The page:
CafeMom recently posted “7 Reasons I’d Never Homeschool My Teen” by Ericka Sóuter. It’s not mean-spirited or anything, but it is ignorant … almost willfully so, since the points made are so well-refuted in so many places it seems like they should just Go. Away. and never bother us again. But since they haven’t, I’m going to refute them in one more place, right here.
Ms. Sóuter writes:
I recently came across the story of a Tesca Fitzgerald, who, at 12, is getting ready to start college and plans to be working her Ph.D. by age 16. Her proud mother credited her daughter’s genius to the fact that she was homeschooled. Amazing, right? But I have to tell you, that is as impressive as it is crazy. It made me wonder if I could homeschool my teen or pre-teen. With the cost of private school in New York City, the idea is an attractive one. But I quickly came to my senses and here’s why. Check out the 7 reasons I’d never home school my teen.
Before you say you’d never do something, you really ought to know what it is you’re talking about! Preconceived notions are so often wrong, as every single one of Ms. Sóuter’s points is.
1. I could probably get him through algebra and geometry, but we’d both need a tutor when it came to calculus. Sure, I took it in high school but it was in one ear and out the other as soon as the final was finished.
2. I can’t imagine his first intense classroom setting being a college lecture. Talk about intimidating.
Algebra, geometry, calculus: Get a tutor. Join a co-op. Learn alongside him. Enroll him in a community college class (which also takes care of that “first intense classroom setting” by the way). If he loves it, get him a curriculum and let him go to town on his own.
Or … let him skip it until he needs it (or finds he doesn’t need it) in college. Seriously, if you, a functioning adult, realize that calculus was “in one ear and out the other,” and you know you have never used or needed to use calculus since, and you did not retain even enough of your high school “learning” to work through a textbook with your child, then what’s the point? Just the mark on the piece of paper?
Through some sort of fluke, of which I can’t even begin to remember the whys and wherefores, I escaped public high school without ever taking geometry. I didn’t take it in college either, and my life has not been blighted. As a matter of fact, I received two separate scholarships based on my ACT and SAT scores. Without geometry!
3. We’d get sick of each other by week
4. When he complains about his bitchy teacher, he’ll be talking about me.
5. When I complain about my crappy job, I’ll be talking about him.
This … I’m sorry, this just makes me sad. My kids and I have never once gotten sick of each other. I like my children a lot, and they seem to like me back.
You would be very, very surprised to realize how much of the drama in your parent/child relationship comes straight home from the school. Now, obviously if your kid has been in school and you pull him out, it’s not immediately going to be all peaches and cream, because the relational patterns influenced by school have been set for years; but homeschooling from the get-go is a great way to avoid it all.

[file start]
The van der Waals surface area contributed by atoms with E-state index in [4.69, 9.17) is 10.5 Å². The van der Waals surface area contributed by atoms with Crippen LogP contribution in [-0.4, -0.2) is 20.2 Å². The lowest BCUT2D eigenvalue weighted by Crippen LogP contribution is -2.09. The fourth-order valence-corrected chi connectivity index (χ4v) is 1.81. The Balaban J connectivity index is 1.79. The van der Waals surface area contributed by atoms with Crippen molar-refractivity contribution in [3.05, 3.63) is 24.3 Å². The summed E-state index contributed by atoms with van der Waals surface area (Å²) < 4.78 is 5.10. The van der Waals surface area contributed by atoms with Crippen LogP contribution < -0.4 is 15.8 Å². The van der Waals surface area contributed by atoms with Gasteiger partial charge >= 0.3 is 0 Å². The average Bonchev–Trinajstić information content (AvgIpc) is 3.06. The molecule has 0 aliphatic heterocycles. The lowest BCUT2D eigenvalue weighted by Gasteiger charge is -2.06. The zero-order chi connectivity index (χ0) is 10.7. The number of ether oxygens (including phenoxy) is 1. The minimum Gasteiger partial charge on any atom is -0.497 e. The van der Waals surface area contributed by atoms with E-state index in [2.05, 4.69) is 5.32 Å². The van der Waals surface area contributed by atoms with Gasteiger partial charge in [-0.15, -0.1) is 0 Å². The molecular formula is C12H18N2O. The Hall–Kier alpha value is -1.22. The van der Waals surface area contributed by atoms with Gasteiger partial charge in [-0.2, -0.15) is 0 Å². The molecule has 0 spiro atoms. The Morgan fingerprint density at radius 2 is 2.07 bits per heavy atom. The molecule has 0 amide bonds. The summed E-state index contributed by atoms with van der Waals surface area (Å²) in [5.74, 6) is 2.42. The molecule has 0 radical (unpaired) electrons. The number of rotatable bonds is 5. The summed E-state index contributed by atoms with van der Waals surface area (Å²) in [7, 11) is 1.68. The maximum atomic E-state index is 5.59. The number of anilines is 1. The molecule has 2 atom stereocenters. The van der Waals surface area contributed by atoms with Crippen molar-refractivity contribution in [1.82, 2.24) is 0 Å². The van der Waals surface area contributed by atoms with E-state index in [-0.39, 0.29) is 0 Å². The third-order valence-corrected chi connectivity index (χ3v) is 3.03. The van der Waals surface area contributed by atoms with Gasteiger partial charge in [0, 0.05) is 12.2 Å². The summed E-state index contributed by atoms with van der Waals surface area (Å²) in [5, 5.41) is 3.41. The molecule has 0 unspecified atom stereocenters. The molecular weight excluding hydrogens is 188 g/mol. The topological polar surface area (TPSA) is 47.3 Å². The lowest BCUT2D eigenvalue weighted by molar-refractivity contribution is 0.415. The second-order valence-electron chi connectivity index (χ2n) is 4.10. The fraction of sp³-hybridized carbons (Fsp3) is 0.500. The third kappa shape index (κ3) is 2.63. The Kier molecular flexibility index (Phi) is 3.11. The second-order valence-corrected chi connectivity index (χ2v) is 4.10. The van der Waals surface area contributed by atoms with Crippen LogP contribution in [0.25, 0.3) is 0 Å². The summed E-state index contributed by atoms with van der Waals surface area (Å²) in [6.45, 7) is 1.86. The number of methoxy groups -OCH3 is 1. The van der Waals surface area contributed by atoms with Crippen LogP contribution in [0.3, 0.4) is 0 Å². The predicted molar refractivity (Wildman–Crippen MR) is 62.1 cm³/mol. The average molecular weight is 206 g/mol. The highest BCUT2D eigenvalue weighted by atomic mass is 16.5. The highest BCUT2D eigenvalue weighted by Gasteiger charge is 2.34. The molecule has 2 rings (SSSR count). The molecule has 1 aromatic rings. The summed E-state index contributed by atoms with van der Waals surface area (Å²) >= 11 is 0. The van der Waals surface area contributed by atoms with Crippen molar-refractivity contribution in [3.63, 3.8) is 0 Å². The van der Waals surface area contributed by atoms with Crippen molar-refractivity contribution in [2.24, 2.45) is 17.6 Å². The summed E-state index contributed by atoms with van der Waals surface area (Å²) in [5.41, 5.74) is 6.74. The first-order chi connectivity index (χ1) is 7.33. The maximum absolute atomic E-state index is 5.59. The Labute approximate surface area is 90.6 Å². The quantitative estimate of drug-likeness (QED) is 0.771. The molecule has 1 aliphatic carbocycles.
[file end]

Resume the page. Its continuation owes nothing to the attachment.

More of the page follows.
If your parent/child issues go deeper than that, you have a lot of work to do whether your child goes to school or stays at home. I suggest starting with this wonderful post on parenting and friendship. Read How to Talk So Kids Will Listen and Listen So Kids Will Talk. Fix your relationship with your child.
Bitchy teachers and crappy jobs … see above.
6. I can’t teach him the same survival instincts you learn navigating your way though mean girls, jocks, geeks, or whichever else cliques exist these days.
The survival instincts I hope my children learn by avoiding all the high school drama and cliques is that they don’t have to fit into a mold or make themselves into someone that they are not, and they don’t have to trample on the ones below them, merely in order to survive the artificial construct of school.
7. I’m not a trained educator. Parents love to complain about their kids’ teachers but it’s a tough job. Probably one of the toughest. It’s a combo of instructor, counselor, soother, conflict resolution expert, and motivator. How exhausting is that?!
“Instructor, counselor, soother, conflict resolution expert, motivator” … funny, that’s how I would describe a parent’s job!
Fortunately, I am a trained educator. I say “fortunately” not because it has particularly helped me in my homeschooling career, but because it allows me to realize that the statement “I’m not a trained educator” is 100% a cop-out. There may be good reasons why you cannot homeschool your children, but not having a teaching degree is NOT one of them.
Acquiring a teaching degree involves learning a lot of stuff like how to grade on a curve and what to do with the bored advanced kids when the slower ones hold them back, and what to do with the bored slower kids when the advanced ones zoom ahead, and almost none of it has anything to do with actual teaching.
Actual teaching is learned by stepping into a classroom and actually teaching, so the mom of a kindergartener has a huge lead on the first-time classroom teacher, since the mom has already been teaching this particular child for six years. Everyone learns to teach by teaching; nobody learns it out of a book.
I tip my hat to all those moms and dads who successfully homeschool their children. It’s clearly not something every parent can do.
You’re right that homeschooling is not something everyone can do. You have to want to do it, and you have to believe in yourself and your child in order to succeed.
There are other things, of course; but that is the primary prerequisite. The rest is just details.